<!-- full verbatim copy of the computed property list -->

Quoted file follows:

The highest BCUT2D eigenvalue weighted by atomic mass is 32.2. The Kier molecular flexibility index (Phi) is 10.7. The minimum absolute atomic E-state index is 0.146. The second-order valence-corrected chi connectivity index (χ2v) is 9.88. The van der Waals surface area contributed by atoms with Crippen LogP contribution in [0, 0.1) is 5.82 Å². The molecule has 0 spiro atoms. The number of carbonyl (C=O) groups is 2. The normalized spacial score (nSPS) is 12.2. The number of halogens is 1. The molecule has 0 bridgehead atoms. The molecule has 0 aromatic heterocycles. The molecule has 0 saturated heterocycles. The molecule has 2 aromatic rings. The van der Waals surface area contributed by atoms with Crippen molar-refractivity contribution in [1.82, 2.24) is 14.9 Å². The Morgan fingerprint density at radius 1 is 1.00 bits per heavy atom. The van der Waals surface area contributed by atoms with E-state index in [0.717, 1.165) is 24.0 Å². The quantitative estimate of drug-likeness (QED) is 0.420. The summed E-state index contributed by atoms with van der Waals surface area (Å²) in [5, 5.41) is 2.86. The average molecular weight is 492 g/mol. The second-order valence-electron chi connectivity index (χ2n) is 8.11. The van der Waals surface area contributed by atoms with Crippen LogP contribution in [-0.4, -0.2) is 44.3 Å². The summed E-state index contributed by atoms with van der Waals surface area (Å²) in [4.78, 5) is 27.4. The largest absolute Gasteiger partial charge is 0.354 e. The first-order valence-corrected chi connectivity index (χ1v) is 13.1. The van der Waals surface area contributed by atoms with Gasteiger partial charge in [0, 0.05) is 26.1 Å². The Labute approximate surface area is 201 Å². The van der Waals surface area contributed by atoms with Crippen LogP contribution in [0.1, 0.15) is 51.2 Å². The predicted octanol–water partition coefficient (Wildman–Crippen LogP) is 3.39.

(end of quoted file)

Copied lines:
The highest BCUT2D eigenvalue weighted by atomic mass is 32.2. The Kier molecular flexibility index (Phi) is 10.7. The minimum absolute atomic E-state index is 0.146. The second-order valence-corrected chi connectivity index (χ2v) is 9.88. The van der Waals surface area contributed by atoms with Crippen LogP contribution in [0, 0.1) is 5.82 Å². The molecule has 0 spiro atoms. The number of carbonyl (C=O) groups is 2. The normalized spacial score (nSPS) is 12.2. The number of halogens is 1. The molecule has 0 bridgehead atoms. The molecule has 0 aromatic heterocycles. The molecule has 0 saturated heterocycles. The molecule has 2 aromatic rings. The van der Waals surface area contributed by atoms with Crippen molar-refractivity contribution in [1.82, 2.24) is 14.9 Å². The Morgan fingerprint density at radius 1 is 1.00 bits per heavy atom. The van der Waals surface area contributed by atoms with E-state index in [0.717, 1.165) is 24.0 Å². The quantitative estimate of drug-likeness (QED) is 0.420. The summed E-state index contributed by atoms with van der Waals surface area (Å²) in [5, 5.41) is 2.86. The average molecular weight is 492 g/mol. The second-order valence-electron chi connectivity index (χ2n) is 8.11. The van der Waals surface area contributed by atoms with Crippen LogP contribution in [-0.4, -0.2) is 44.3 Å². The summed E-state index contributed by atoms with van der Waals surface area (Å²) in [4.78, 5) is 27.4. The largest absolute Gasteiger partial charge is 0.354 e. The first-order valence-corrected chi connectivity index (χ1v) is 13.1. The van der Waals surface area contributed by atoms with Gasteiger partial charge in [0, 0.05) is 26.1 Å². The Labute approximate surface area is 201 Å². The van der Waals surface area contributed by atoms with Crippen LogP contribution in [0.1, 0.15) is 51.2 Å². The predicted octanol–water partition coefficient (Wildman–Crippen LogP) is 3.39.